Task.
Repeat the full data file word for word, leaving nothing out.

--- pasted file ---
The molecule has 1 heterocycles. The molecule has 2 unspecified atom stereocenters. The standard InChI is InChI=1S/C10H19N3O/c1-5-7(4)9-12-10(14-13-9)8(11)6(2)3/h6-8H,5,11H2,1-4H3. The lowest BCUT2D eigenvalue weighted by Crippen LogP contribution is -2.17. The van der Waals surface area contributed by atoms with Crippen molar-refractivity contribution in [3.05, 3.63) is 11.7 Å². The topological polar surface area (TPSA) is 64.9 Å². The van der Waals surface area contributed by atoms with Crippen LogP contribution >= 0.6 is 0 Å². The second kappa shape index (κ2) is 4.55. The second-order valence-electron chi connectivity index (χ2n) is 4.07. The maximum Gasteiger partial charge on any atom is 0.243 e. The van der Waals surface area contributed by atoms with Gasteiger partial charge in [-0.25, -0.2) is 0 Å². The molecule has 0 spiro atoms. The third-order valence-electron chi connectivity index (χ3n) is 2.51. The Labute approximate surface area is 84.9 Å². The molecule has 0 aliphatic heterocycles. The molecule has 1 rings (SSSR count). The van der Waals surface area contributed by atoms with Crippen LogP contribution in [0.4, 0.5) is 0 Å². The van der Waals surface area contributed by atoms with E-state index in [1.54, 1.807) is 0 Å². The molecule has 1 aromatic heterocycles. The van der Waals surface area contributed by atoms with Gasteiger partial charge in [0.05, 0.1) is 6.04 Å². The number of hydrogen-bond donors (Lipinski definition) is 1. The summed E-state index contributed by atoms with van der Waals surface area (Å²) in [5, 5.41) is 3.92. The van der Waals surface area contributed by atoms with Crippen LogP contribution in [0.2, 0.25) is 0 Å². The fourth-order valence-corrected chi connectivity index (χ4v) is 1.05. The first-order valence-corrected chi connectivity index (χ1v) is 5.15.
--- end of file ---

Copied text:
The molecule has 1 heterocycles. The molecule has 2 unspecified atom stereocenters. The standard InChI is InChI=1S/C10H19N3O/c1-5-7(4)9-12-10(14-13-9)8(11)6(2)3/h6-8H,5,11H2,1-4H3. The lowest BCUT2D eigenvalue weighted by Crippen LogP contribution is -2.17. The van der Waals surface area contributed by atoms with Crippen molar-refractivity contribution in [3.05, 3.63) is 11.7 Å². The topological polar surface area (TPSA) is 64.9 Å². The van der Waals surface area contributed by atoms with Crippen LogP contribution >= 0.6 is 0 Å². The second kappa shape index (κ2) is 4.55. The second-order valence-electron chi connectivity index (χ2n) is 4.07. The maximum Gasteiger partial charge on any atom is 0.243 e. The van der Waals surface area contributed by atoms with Gasteiger partial charge in [-0.25, -0.2) is 0 Å². The molecule has 0 spiro atoms. The third-order valence-electron chi connectivity index (χ3n) is 2.51. The Labute approximate surface area is 84.9 Å². The molecule has 0 aliphatic heterocycles. The molecule has 1 rings (SSSR count). The van der Waals surface area contributed by atoms with Crippen LogP contribution in [0.4, 0.5) is 0 Å². The van der Waals surface area contributed by atoms with E-state index in [1.54, 1.807) is 0 Å². The molecule has 1 aromatic heterocycles. The van der Waals surface area contributed by atoms with Gasteiger partial charge in [0.05, 0.1) is 6.04 Å². The number of hydrogen-bond donors (Lipinski definition) is 1. The summed E-state index contributed by atoms with van der Waals surface area (Å²) in [5, 5.41) is 3.92. The van der Waals surface area contributed by atoms with Crippen LogP contribution in [0.2, 0.25) is 0 Å². The fourth-order valence-corrected chi connectivity index (χ4v) is 1.05. The first-order valence-corrected chi connectivity index (χ1v) is 5.15.